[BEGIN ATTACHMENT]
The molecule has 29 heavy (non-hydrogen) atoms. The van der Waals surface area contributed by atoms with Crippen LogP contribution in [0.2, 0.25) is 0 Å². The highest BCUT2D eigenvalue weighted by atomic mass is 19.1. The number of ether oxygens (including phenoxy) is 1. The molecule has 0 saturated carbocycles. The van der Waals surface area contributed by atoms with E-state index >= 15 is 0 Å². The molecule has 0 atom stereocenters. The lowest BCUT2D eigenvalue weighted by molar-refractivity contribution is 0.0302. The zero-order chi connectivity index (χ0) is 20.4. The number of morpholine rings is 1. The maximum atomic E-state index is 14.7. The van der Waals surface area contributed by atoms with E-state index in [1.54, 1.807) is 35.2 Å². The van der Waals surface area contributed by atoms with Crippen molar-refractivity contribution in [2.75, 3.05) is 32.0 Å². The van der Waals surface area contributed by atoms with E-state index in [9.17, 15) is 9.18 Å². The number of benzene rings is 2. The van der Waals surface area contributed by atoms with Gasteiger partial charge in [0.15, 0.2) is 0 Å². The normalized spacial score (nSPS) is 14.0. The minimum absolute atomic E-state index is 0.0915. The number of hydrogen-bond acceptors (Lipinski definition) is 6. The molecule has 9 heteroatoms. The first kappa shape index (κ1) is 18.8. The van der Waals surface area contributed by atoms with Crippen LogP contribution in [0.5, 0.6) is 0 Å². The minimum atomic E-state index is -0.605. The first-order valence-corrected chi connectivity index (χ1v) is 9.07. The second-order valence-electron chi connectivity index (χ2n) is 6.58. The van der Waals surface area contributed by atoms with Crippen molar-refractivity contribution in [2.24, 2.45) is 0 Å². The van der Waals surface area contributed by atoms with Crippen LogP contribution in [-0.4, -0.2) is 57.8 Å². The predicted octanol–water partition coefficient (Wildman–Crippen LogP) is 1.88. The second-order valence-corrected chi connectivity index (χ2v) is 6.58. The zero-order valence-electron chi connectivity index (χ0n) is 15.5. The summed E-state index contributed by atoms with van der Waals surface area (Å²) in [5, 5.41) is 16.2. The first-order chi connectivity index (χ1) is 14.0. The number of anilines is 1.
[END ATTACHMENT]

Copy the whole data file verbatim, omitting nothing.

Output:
The molecule has 29 heavy (non-hydrogen) atoms. The van der Waals surface area contributed by atoms with Crippen LogP contribution in [0.2, 0.25) is 0 Å². The highest BCUT2D eigenvalue weighted by atomic mass is 19.1. The number of ether oxygens (including phenoxy) is 1. The molecule has 0 saturated carbocycles. The van der Waals surface area contributed by atoms with E-state index >= 15 is 0 Å². The molecule has 0 atom stereocenters. The lowest BCUT2D eigenvalue weighted by molar-refractivity contribution is 0.0302. The zero-order chi connectivity index (χ0) is 20.4. The number of morpholine rings is 1. The maximum atomic E-state index is 14.7. The van der Waals surface area contributed by atoms with E-state index in [1.54, 1.807) is 35.2 Å². The van der Waals surface area contributed by atoms with Crippen molar-refractivity contribution in [2.75, 3.05) is 32.0 Å². The van der Waals surface area contributed by atoms with E-state index in [9.17, 15) is 9.18 Å². The number of benzene rings is 2. The van der Waals surface area contributed by atoms with Gasteiger partial charge in [0.15, 0.2) is 0 Å². The normalized spacial score (nSPS) is 14.0. The minimum absolute atomic E-state index is 0.0915. The number of hydrogen-bond acceptors (Lipinski definition) is 6. The molecule has 9 heteroatoms. The first kappa shape index (κ1) is 18.8. The van der Waals surface area contributed by atoms with Crippen LogP contribution in [0.5, 0.6) is 0 Å². The minimum atomic E-state index is -0.605. The first-order valence-corrected chi connectivity index (χ1v) is 9.07. The second-order valence-electron chi connectivity index (χ2n) is 6.58. The van der Waals surface area contributed by atoms with Crippen molar-refractivity contribution in [2.24, 2.45) is 0 Å². The van der Waals surface area contributed by atoms with Crippen LogP contribution in [-0.4, -0.2) is 57.8 Å². The predicted octanol–water partition coefficient (Wildman–Crippen LogP) is 1.88. The second-order valence-corrected chi connectivity index (χ2v) is 6.58. The zero-order valence-electron chi connectivity index (χ0n) is 15.5. The summed E-state index contributed by atoms with van der Waals surface area (Å²) in [5, 5.41) is 16.2. The first-order chi connectivity index (χ1) is 14.0. The number of anilines is 1.